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September 9, 2019
Morry Markowitz, President of the Fuel Cell and Hydrogen Energy Association details all we need to know about the National Hydrogen and Fuel Cell Day on October 8th and beyond that
This October 8th, fuel cell and hydrogen champions in both the private and public sector around the world will once again come together to commemorate National Hydrogen and Fuel Cell Day. This ‘day’, chosen as a nod to the atomic weight of hydrogen (1.008), has grown from a Washington, DC-focused event into an international celebration.
National Hydrogen and Fuel Cell Day was created five years ago by the Fuel Cell and Hydrogen Energy Association (FCHEA) as a rallying tool for the industry and supporters to share groundbreaking announcements, raise awareness of the technology and host events for both public and policymakers. This coordinated effort was devised in order have the biggest impact possible, breaking through the endless 24/7 news cycle to showcase the current benefits and future potential the technology brings to a range of applications and market sectors.
That first year was an impressive success, made even more so with the passage of a bipartisan U.S. Senate resolution. Every year since, National Hydrogen and Fuel Cell Day has grown beyond simply an industry event to include support from both houses of Congress, the participation of Federal agencies and National Laboratories, proclamations from state governments across the country and even engagement from companies and organisations abroad.
The rise in support for National Hydrogen and Fuel Cell Day is closely aligned with the growth of the industry itself, in the U.S. and internationally. Fuel cell passenger cars from major automakers have been available now for several years and there are dozens of fuel cell buses in operation in the U.S., Europe and Asia. The vehicle market is expanding to include medium and heavy-duty delivery vans and Class 8 trucks, with demonstrations and orders by some of the biggest logistics companies in the world. The material handling sector is continuing to grow, with more than 26,000 vehicles in operation or on order in America and new customers in Europe entering the fold. Fuel cells are also being integrated into everything from small, unmanned drones to the large passenger trains and ferries.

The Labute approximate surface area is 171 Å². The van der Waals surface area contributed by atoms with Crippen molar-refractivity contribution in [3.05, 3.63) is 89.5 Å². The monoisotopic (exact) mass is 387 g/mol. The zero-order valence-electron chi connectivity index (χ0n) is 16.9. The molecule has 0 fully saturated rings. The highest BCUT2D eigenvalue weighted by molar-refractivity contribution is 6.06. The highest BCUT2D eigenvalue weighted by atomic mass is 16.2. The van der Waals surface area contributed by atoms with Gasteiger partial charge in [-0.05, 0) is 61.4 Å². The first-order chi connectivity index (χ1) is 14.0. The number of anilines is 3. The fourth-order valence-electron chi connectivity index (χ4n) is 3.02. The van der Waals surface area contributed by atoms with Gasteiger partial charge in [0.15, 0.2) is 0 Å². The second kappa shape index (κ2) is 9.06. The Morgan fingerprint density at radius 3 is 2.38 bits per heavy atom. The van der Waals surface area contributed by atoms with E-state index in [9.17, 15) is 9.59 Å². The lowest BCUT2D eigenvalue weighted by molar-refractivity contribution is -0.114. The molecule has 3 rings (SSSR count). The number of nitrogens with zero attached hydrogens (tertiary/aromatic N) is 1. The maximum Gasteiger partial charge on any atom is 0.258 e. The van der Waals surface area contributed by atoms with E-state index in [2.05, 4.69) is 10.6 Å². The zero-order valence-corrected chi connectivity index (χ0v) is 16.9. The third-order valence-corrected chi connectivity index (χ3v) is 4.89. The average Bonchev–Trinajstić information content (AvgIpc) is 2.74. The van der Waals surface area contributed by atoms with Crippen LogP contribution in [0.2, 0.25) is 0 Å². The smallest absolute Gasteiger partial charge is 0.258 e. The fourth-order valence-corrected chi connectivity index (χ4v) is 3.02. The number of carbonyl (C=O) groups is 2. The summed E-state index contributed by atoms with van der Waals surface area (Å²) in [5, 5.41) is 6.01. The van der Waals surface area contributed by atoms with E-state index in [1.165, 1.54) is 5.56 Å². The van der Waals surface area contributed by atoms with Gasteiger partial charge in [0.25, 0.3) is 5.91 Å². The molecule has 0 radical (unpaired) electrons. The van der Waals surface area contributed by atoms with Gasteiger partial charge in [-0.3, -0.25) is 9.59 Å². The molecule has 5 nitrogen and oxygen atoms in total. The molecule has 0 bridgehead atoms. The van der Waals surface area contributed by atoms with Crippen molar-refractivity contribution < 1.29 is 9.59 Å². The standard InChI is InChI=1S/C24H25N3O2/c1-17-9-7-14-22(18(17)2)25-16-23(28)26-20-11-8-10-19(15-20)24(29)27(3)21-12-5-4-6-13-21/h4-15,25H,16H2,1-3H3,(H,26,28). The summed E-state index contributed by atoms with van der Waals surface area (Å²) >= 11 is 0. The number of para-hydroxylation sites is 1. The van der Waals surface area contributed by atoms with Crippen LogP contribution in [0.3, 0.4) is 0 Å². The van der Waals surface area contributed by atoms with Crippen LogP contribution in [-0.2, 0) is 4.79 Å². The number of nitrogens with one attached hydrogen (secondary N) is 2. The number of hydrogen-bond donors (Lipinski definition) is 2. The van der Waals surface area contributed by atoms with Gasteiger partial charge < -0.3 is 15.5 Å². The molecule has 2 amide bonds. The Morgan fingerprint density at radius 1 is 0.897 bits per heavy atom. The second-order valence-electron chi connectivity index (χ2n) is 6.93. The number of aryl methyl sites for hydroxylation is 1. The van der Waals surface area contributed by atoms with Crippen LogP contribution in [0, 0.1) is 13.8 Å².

The global appeal of hydrogen as a fuel is its ability to be generated from a wide range of local sources and feedstocks, including natural gas, coal, organic waste/biogas, or by electrolysing water, using grid power or renewable solar or wind-generated electricity.
Outside of transportation, tens of thousands of hydrogen fuel cells are ensuring reliable and continuous power to communications networks, traffic and rail signals, surveillance and other equipment for a range of customers, including wireless companies, utilities, first responders and government agencies. Large-scale fuel cell systems utilising natural gas or biogas are being installed by both the public and private sector, including some of the biggest utilities and corporations.
Countries are increasingly looking at hydrogen for large-scale energy storage and are deploying large systems to utilise excess hydrogen from renewables, such as wind and solar farms to help stabilise the grid and generate clean and reliable electricity at any hour, in any weather.
Once the festivities surrounding National Hydrogen and Fuel Cell Day subside, the momentum of the industry will continue at the 2019 Fuel Cell Seminar & Energy Exposition (FCS&EE) which will take place November 5th-7th at the Long Beach Convention Center in Long Beach, California. The FCS&EE is the longest-running and most comprehensive fuel cell and hydrogen conference in the U.S. and arguably the world. It combines high-level keynotes and plenary talks with a bustling exhibit hall showcasing the latest products through the entire supply chain; technical poster and breakout sessions on a range of R&D and commercialisation topics; and networking opportunities galore, with evening receptions every night.
Both these events, National Hydrogen and Fuel Cell Day and the FCS&EE, offer industry insiders perfect opportunities to voice support, highlight progress and create critical stakeholder relationships to keep the spotlight on this innovative and important technology and the fuel it uses. They also present a great opportunity for companies interested in learning more, be it as a potential supplier, partner, or customer, about the expanding potential and benefits fuel cells and hydrogen bring to the table. A technology that can provide power for any size, any need, any application, from almost any feedstock, definitely warrants and deserves the attention.